OPINION: by John YoungNews Weekly
The fatal flaw in human rights commissions
, October 30, 2010
"Securing freedom of religion in a hostile environment" was one of the themes at a recent colloquium in Melbourne, organised by the Presbyterian Church of Australia, on the general topic, "Religion in the public square".
Two of the speakers (with views different, I'm sure, from those of most participants) were from, respectively, the Australian Human Rights Commission (AHRC) and the Victorian Equal Opportunity and Human Rights Commission (VEOHRC).
These speakers - the Hon. Catherine Branson QC and Dr Helen Szoke - assured the audience that their respective commissions aim to achieve a fair and balanced outcome in the cases before them. But the implication I got in listening to them was that such an outcome is impossible. I'll give an example to illustrate this.
Suppose I argue (as I would) that homosexual acts are intrinsically wrong morally and are a perversion. They harm the person who does them and they harm society. They tend to the undermining of marriage and to the seduction of young people at the hands of homosexual predators.
Now suppose a homosexual maintains that these acts are normal and healthy for a person inclined that way, that they are beneficial, and that they should be accorded the same status as marriage. Holding these views, he is outraged at my assertions and claims to feel deeply wounded by them. So he takes his complaint to a human rights commission.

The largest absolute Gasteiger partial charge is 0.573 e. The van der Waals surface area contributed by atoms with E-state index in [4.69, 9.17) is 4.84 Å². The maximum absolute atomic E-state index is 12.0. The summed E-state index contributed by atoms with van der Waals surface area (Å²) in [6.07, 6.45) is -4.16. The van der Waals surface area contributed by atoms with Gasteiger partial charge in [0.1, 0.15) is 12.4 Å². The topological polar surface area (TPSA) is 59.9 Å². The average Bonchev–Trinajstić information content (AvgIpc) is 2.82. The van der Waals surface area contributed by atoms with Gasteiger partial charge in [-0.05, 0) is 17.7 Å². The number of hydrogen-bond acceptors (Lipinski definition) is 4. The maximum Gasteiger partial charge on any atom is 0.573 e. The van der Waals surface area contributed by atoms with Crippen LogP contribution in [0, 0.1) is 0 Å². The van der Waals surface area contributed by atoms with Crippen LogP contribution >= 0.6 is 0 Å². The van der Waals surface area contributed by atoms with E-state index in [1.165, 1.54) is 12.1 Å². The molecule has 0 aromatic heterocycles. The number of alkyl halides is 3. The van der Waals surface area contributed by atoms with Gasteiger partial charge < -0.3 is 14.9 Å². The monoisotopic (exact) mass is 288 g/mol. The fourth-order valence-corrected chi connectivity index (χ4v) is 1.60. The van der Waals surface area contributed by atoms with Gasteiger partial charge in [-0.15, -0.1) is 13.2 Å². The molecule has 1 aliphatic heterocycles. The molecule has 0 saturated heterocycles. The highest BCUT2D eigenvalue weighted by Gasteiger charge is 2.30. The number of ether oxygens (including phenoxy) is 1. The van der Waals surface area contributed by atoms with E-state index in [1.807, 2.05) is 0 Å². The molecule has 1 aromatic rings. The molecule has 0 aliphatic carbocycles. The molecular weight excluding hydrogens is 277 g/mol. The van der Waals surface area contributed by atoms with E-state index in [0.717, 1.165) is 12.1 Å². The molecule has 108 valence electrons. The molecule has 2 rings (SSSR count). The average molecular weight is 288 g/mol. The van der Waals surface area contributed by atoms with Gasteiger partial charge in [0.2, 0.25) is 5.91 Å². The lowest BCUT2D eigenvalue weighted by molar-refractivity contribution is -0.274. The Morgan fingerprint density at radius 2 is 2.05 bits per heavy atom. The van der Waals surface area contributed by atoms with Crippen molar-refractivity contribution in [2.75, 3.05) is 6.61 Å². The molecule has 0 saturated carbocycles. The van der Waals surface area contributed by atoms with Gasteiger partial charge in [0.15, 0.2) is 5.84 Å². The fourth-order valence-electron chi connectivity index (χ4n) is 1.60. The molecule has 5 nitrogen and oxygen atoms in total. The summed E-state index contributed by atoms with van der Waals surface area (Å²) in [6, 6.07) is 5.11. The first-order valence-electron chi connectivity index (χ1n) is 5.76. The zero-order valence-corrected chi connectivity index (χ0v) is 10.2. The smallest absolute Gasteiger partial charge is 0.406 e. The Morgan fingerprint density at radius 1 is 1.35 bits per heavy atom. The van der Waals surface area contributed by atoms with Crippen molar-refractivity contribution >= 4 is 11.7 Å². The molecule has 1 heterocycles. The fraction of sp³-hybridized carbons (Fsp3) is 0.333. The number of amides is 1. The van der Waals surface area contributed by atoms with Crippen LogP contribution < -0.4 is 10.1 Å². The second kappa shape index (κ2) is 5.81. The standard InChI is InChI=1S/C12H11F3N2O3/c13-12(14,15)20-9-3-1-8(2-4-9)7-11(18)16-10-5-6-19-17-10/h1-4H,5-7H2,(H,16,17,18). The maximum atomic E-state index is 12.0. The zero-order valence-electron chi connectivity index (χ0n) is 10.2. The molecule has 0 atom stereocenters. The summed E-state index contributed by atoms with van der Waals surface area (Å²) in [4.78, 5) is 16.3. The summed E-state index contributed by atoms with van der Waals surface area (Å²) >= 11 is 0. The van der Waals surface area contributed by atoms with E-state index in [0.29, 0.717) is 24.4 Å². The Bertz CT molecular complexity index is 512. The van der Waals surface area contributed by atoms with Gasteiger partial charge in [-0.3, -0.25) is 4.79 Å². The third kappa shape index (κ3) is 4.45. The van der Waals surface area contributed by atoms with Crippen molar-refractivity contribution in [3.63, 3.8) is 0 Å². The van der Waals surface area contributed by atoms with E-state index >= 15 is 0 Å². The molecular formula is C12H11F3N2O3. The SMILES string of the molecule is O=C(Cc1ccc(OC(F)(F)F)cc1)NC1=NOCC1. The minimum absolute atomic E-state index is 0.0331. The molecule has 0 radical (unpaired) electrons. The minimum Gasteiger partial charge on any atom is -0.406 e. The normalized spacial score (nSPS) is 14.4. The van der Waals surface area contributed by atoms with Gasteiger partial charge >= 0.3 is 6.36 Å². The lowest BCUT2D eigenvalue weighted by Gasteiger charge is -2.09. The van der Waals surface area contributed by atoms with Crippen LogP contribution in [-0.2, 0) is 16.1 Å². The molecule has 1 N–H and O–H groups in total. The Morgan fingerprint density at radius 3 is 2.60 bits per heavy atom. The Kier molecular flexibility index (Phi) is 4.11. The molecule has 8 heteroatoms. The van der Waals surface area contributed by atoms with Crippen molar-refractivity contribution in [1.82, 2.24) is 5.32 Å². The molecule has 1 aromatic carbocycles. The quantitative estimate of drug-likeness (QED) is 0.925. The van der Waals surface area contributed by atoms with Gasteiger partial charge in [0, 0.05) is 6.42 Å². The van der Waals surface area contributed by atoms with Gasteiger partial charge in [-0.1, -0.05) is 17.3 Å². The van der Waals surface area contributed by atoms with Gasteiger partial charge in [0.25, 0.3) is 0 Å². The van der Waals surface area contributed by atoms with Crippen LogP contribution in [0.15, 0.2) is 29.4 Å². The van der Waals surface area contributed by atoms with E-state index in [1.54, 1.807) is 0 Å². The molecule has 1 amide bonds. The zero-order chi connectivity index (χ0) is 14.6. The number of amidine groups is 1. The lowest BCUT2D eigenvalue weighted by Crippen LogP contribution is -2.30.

How should the commission proceed in order to render a just verdict? There is only one way: the matter must be judged in the light of the truth.
If my position, as just outlined, is true then I have stated a reality. Further, it is clearly important that this reality should be stated, for its denial is a serious error striking at the truth about human sexuality and at that foundational institution which is marriage. To avoid criticising homosexual activity is to connive at the abuse of young people at the hands of predators.
On the other hand, if the complainant is correct, then I have put forward a grave error. I have made remarks which will gratuitously hurt the feelings of homosexually-inclined people, for the remarks are untrue. I have possibly endangered the safety of such people at the hands of homophobes, and with no objective justification for taking that risk.
Will the commission judge the case in the light of the truth? No, because it will not consider itself competent to judge one side to be the truth and the other error. Imagine the uproar in the media if the commissioners took my position as true and judged the matter in that light!
How, then, are they to give the right decision? By abstracting from which of us is stating the reality? No, because that leaves no objective basis for a decision; no way of knowing whether I was justified in my outspoken comments, or whether the complainant is justified in saying I should be found guilty of an offence.